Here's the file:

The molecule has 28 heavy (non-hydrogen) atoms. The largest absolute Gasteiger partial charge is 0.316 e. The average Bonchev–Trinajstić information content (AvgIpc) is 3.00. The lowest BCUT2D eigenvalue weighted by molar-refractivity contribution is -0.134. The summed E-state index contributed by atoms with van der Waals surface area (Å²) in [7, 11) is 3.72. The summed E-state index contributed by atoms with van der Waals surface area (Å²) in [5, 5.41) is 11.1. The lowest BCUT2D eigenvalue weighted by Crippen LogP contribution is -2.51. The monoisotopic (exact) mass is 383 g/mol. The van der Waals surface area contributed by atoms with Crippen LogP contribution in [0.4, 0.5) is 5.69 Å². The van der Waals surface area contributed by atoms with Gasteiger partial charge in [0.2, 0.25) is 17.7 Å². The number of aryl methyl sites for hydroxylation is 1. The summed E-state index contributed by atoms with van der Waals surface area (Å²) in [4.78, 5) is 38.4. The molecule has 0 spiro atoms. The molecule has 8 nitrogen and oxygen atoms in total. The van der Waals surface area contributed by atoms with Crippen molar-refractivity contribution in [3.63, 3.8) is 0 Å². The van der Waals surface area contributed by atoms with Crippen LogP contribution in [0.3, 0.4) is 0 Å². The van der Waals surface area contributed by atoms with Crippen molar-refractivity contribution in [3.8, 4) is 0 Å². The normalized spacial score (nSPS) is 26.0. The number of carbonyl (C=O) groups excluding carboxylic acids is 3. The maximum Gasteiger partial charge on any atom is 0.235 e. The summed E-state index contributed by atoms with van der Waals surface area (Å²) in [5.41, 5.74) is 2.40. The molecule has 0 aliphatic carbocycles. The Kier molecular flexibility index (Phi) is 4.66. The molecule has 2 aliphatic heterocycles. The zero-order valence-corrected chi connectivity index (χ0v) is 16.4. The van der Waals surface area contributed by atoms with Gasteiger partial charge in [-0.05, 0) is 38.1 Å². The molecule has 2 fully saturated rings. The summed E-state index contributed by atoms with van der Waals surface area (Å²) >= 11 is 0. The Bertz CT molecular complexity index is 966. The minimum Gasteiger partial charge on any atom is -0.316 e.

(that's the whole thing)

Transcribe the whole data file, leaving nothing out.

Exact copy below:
The molecule has 28 heavy (non-hydrogen) atoms. The largest absolute Gasteiger partial charge is 0.316 e. The average Bonchev–Trinajstić information content (AvgIpc) is 3.00. The lowest BCUT2D eigenvalue weighted by molar-refractivity contribution is -0.134. The summed E-state index contributed by atoms with van der Waals surface area (Å²) in [7, 11) is 3.72. The summed E-state index contributed by atoms with van der Waals surface area (Å²) in [5, 5.41) is 11.1. The lowest BCUT2D eigenvalue weighted by Crippen LogP contribution is -2.51. The monoisotopic (exact) mass is 383 g/mol. The van der Waals surface area contributed by atoms with Crippen LogP contribution in [0.4, 0.5) is 5.69 Å². The van der Waals surface area contributed by atoms with Gasteiger partial charge in [0.2, 0.25) is 17.7 Å². The number of aryl methyl sites for hydroxylation is 1. The summed E-state index contributed by atoms with van der Waals surface area (Å²) in [4.78, 5) is 38.4. The molecule has 0 spiro atoms. The molecule has 8 nitrogen and oxygen atoms in total. The van der Waals surface area contributed by atoms with Crippen molar-refractivity contribution in [3.63, 3.8) is 0 Å². The van der Waals surface area contributed by atoms with Crippen LogP contribution in [0.3, 0.4) is 0 Å². The van der Waals surface area contributed by atoms with Crippen molar-refractivity contribution in [3.8, 4) is 0 Å². The normalized spacial score (nSPS) is 26.0. The number of carbonyl (C=O) groups excluding carboxylic acids is 3. The maximum Gasteiger partial charge on any atom is 0.235 e. The summed E-state index contributed by atoms with van der Waals surface area (Å²) in [5.41, 5.74) is 2.40. The molecule has 0 aliphatic carbocycles. The Kier molecular flexibility index (Phi) is 4.66. The molecule has 2 aliphatic heterocycles. The zero-order valence-corrected chi connectivity index (χ0v) is 16.4. The van der Waals surface area contributed by atoms with Gasteiger partial charge in [-0.05, 0) is 38.1 Å². The molecule has 2 fully saturated rings. The summed E-state index contributed by atoms with van der Waals surface area (Å²) >= 11 is 0. The Bertz CT molecular complexity index is 966. The minimum Gasteiger partial charge on any atom is -0.316 e.